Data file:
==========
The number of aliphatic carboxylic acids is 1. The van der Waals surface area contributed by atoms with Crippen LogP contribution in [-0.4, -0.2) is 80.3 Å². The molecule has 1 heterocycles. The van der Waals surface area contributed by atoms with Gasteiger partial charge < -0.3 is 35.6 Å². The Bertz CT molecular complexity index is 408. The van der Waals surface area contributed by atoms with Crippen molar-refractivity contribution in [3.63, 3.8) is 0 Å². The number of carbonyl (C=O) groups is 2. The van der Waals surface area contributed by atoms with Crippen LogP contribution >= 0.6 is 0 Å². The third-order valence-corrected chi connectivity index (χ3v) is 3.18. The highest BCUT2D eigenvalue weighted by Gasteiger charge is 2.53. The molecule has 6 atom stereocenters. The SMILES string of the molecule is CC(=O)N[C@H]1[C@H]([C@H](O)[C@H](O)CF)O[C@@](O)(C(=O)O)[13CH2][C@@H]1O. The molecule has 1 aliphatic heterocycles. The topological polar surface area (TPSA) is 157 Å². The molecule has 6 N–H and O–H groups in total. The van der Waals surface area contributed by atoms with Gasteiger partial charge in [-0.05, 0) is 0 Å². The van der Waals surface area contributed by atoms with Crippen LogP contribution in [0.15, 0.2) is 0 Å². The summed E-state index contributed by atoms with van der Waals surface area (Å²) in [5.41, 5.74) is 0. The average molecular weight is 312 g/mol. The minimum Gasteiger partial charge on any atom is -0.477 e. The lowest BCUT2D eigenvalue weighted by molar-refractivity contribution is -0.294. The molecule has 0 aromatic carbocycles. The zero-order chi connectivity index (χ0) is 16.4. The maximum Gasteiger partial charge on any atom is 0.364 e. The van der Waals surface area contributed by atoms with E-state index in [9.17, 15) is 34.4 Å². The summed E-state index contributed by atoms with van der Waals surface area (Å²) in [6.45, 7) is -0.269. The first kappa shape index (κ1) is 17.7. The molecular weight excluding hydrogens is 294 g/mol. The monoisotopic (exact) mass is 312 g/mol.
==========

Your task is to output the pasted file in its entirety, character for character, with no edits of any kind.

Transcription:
The number of aliphatic carboxylic acids is 1. The van der Waals surface area contributed by atoms with Crippen LogP contribution in [-0.4, -0.2) is 80.3 Å². The molecule has 1 heterocycles. The van der Waals surface area contributed by atoms with Gasteiger partial charge < -0.3 is 35.6 Å². The Bertz CT molecular complexity index is 408. The van der Waals surface area contributed by atoms with Crippen molar-refractivity contribution in [3.63, 3.8) is 0 Å². The number of carbonyl (C=O) groups is 2. The van der Waals surface area contributed by atoms with Crippen LogP contribution >= 0.6 is 0 Å². The third-order valence-corrected chi connectivity index (χ3v) is 3.18. The highest BCUT2D eigenvalue weighted by Gasteiger charge is 2.53. The molecule has 6 atom stereocenters. The SMILES string of the molecule is CC(=O)N[C@H]1[C@H]([C@H](O)[C@H](O)CF)O[C@@](O)(C(=O)O)[13CH2][C@@H]1O. The molecule has 1 aliphatic heterocycles. The topological polar surface area (TPSA) is 157 Å². The molecule has 6 N–H and O–H groups in total. The van der Waals surface area contributed by atoms with Gasteiger partial charge in [-0.05, 0) is 0 Å². The van der Waals surface area contributed by atoms with Crippen LogP contribution in [0.15, 0.2) is 0 Å². The summed E-state index contributed by atoms with van der Waals surface area (Å²) in [5.41, 5.74) is 0. The average molecular weight is 312 g/mol. The minimum Gasteiger partial charge on any atom is -0.477 e. The lowest BCUT2D eigenvalue weighted by molar-refractivity contribution is -0.294. The molecule has 0 aromatic carbocycles. The zero-order chi connectivity index (χ0) is 16.4. The maximum Gasteiger partial charge on any atom is 0.364 e. The van der Waals surface area contributed by atoms with E-state index in [9.17, 15) is 34.4 Å². The summed E-state index contributed by atoms with van der Waals surface area (Å²) in [6.45, 7) is -0.269. The first kappa shape index (κ1) is 17.7. The molecular weight excluding hydrogens is 294 g/mol. The monoisotopic (exact) mass is 312 g/mol.